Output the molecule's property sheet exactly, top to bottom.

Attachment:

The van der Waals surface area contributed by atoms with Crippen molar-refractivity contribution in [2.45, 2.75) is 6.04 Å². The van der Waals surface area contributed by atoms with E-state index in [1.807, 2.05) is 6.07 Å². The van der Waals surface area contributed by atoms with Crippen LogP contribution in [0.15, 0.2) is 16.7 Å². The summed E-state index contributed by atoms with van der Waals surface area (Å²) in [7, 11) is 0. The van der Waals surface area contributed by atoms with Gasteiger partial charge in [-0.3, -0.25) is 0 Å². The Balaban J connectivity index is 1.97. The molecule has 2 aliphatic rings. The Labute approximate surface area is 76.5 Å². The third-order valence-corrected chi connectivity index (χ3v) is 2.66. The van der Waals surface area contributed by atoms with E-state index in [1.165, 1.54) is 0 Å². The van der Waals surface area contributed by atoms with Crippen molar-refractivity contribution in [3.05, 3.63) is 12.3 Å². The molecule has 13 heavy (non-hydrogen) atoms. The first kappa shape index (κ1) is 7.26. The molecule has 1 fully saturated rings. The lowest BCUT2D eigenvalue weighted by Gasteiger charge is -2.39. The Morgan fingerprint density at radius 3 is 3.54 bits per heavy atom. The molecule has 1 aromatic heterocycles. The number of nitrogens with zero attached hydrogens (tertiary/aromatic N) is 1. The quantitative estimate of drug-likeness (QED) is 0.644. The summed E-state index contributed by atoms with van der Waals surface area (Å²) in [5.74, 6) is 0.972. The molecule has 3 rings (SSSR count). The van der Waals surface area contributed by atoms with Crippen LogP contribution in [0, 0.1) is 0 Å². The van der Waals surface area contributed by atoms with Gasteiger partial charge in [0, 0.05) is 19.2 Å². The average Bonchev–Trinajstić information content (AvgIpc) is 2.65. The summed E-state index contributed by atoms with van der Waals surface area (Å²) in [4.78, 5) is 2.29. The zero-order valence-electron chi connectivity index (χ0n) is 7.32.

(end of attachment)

The van der Waals surface area contributed by atoms with Crippen molar-refractivity contribution in [2.45, 2.75) is 6.04 Å². The van der Waals surface area contributed by atoms with E-state index in [1.807, 2.05) is 6.07 Å². The van der Waals surface area contributed by atoms with Crippen LogP contribution in [0.15, 0.2) is 16.7 Å². The summed E-state index contributed by atoms with van der Waals surface area (Å²) in [7, 11) is 0. The van der Waals surface area contributed by atoms with Gasteiger partial charge in [-0.3, -0.25) is 0 Å². The Balaban J connectivity index is 1.97. The molecule has 2 aliphatic rings. The Labute approximate surface area is 76.5 Å². The third-order valence-corrected chi connectivity index (χ3v) is 2.66. The van der Waals surface area contributed by atoms with E-state index in [1.165, 1.54) is 0 Å². The van der Waals surface area contributed by atoms with Crippen molar-refractivity contribution in [3.05, 3.63) is 12.3 Å². The molecule has 13 heavy (non-hydrogen) atoms. The first kappa shape index (κ1) is 7.26. The molecule has 1 fully saturated rings. The lowest BCUT2D eigenvalue weighted by Gasteiger charge is -2.39. The Morgan fingerprint density at radius 3 is 3.54 bits per heavy atom. The molecule has 1 aromatic heterocycles. The number of nitrogens with zero attached hydrogens (tertiary/aromatic N) is 1. The quantitative estimate of drug-likeness (QED) is 0.644. The summed E-state index contributed by atoms with van der Waals surface area (Å²) in [5.74, 6) is 0.972. The molecule has 3 rings (SSSR count). The van der Waals surface area contributed by atoms with Crippen LogP contribution in [0, 0.1) is 0 Å². The van der Waals surface area contributed by atoms with Gasteiger partial charge in [0, 0.05) is 19.2 Å². The average Bonchev–Trinajstić information content (AvgIpc) is 2.65. The summed E-state index contributed by atoms with van der Waals surface area (Å²) in [4.78, 5) is 2.29. The zero-order valence-electron chi connectivity index (χ0n) is 7.32.